John Steinbeck is a great writer, as the Nobel committee seemed to have suggested. He answered the recognition in his own way. It is a pleasure even reading his quotes. As he says, understanding other people – that would seem rather obvious to be the cornerstone of communal living, of individuals co-existing in society. While we have surely seen the evidence of this, we seem to have gravitated toward a kind of pessimism for fellow humans. Perhaps, we are witnessing a lack of reason, coinciding with an unwillingness to communicate clearly, constructively, and deeply. Hierarchies of society are challenged, and social cohesion seems to suffer to the point that the individual seems to be not only the focal point but also the sole concern for many. This is understandable, though.
During the past few days, I was considering some observations and also doing some personal reading. There were a couple of articles on toxic personalities, and then, on polyamory. I went through a few documents such as: “8 Things the Most Toxic People in Your Life Have in Common How they make you feel and what you can do about it.“; “Why Do People Choose Polyamory?” Then, a little while later I was going through some quotes, and I came across an interesting quote on Goodreads by John Steinbeck. Based on these connected readings and that quote, the rest of this article considers understanding other people, and also another human being.
Of course, more than the context of the quote is at play here. He said: “You can only understand people if you feel them in yourself.” In this case, John’s own personal life is what makes his statement interesting. There is, in this statement, prima facie, a feminine attribute. It speaks of “feeling people within oneself“. This is not to say, a man cannot do so, but characteristically we would attribute such empathy to the feminine quality of a human being – be it a man or a woman.
Feeling “them” people, as Steinbeck says
I can only surmise, that John is speaking of a general kind of empathy. In this, one is not focusing on any one particular individual. Rather, one is deriving an understanding about people from a generalized connection with fellow humans. This should be easy to understand, as it should come naturally to be able to have a level of understanding simply by the sharing of this common denominator we call humanity.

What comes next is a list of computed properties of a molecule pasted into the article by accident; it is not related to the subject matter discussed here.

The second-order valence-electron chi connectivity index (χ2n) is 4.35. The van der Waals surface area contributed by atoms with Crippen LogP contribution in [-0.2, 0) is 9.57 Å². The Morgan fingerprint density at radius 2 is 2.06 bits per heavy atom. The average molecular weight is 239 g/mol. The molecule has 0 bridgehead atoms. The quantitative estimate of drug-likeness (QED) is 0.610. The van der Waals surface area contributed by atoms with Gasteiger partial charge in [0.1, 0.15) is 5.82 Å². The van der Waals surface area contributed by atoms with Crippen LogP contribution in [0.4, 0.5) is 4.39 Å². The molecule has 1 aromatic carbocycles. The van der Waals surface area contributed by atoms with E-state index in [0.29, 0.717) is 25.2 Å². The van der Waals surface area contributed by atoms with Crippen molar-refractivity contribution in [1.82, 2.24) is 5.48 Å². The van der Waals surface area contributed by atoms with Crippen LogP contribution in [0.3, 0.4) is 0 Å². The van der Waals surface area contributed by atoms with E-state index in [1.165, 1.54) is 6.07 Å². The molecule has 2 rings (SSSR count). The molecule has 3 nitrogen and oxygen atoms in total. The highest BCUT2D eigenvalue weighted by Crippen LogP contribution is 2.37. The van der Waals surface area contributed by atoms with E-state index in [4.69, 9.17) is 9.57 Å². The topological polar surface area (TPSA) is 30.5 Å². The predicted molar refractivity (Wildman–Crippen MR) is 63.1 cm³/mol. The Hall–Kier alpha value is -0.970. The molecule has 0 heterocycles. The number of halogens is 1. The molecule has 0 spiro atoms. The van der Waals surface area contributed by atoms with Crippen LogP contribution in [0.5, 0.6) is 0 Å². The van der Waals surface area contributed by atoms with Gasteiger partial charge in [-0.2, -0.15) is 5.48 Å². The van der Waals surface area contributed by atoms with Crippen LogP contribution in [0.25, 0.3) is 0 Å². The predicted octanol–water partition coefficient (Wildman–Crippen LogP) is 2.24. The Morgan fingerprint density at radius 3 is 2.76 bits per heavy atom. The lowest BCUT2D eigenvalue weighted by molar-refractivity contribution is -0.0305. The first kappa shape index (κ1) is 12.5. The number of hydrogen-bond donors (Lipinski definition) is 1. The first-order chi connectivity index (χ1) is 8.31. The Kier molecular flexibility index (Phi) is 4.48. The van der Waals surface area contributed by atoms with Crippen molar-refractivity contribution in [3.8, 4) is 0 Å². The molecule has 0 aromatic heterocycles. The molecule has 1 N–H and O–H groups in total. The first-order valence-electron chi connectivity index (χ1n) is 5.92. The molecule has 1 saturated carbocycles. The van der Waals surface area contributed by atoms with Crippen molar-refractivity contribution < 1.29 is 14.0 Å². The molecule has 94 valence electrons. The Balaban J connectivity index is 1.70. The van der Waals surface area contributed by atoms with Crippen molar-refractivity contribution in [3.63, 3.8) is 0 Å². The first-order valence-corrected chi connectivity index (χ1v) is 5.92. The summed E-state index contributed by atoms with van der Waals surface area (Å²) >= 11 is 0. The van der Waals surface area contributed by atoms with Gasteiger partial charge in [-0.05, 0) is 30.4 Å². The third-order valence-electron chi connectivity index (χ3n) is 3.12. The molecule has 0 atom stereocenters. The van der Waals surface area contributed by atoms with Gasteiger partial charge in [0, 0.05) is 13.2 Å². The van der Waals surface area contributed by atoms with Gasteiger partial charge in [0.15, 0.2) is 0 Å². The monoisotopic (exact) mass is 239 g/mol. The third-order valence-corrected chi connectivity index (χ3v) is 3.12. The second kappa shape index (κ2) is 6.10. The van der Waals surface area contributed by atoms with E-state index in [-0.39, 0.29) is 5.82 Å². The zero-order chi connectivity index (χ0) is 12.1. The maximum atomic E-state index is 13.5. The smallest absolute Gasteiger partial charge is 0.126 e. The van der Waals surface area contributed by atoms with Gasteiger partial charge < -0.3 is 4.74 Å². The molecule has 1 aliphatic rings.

Now, he speaks of feeling “them”, the people. And it makes sense. Even in a crowd, we sense a commonness with the rest. We can feel them. And, then, this feeling narrows down to certain individuals. You might say, that our current experience with social networking should enable us to sense this. We should be able to feel the people around us; in a healthy way, not in the way of fear and paranoia. Rather, we should be able to feel them with love, with kindness, with a benevolence. At the same time, it would be prudent to accept that there are individuals – toxic individuals – who can tarnish, yes taint, our experience with mankind in general.
This is, to me, the interesting part of John’s observation: “You can only understand people if you feel them in yourself.” How does one come to understand other human beings? Feeling people is one thing; understanding people is at another level. The emotional and intellectual levels need to work and collaborate. Aside from that, there are other levels that one explores only with time. Thanks to John, he makes this connection by appealing to empathy. It takes a certain level of courage; perhaps, not exactly being fearless, but an accepting kind of courage that is willing to see people for who they are, and what they are.
While one is doing so at a personal level, there is a complex interplay of one’s own perceptions, the tendency to project on to others one’s own flaws and strengths, etc. So, each one is in a process of eventually feeling people through a personal inner world. This inner world is accessible to oneself, but, before one may get to it one has many layers of personality interacting with the layers of the different strata of society. This plays out in complex ways on social networking and in less complex ways, albeit far more practical, when one is in physical proximity to “people”.
Understanding human beings through feelings as John connects the idea
One thing we may wish to remember is this: Our understanding of people is still a connecting together of perceptions that we have gained from our experiences with individuals. Needless to say, we have had different kinds of experiences and different levels of them with the individuals in our life. We can also say, it is next to impossible to find a replication of the significant individuals in our lives in the rest of society.
And while I am writing as these words, the thought obviously occurs, that for the most part, individuals today don’t have the time or the inclination. While writing words – laboriously, with intent, or with an ease of expression – practical human relations seem to be suffering from the number of things asking for our attention.
Understanding with empathy
Yes, this surely includes the number of people. So, going back to the original idea: It’s quite good to have that general fellow-feeling toward people, but it is empathy that connects us to the individuals among them. It is that empathy that gives the understanding that relates to feelings, just as John Steinbeck may have wanted us to understand.
What do you think about such empathizing? Does it give you a sense of fulfillment, or is it rather a source of tiredness? Perhaps, it is both. Thank you, for taking the time to read and possibly think over these matters.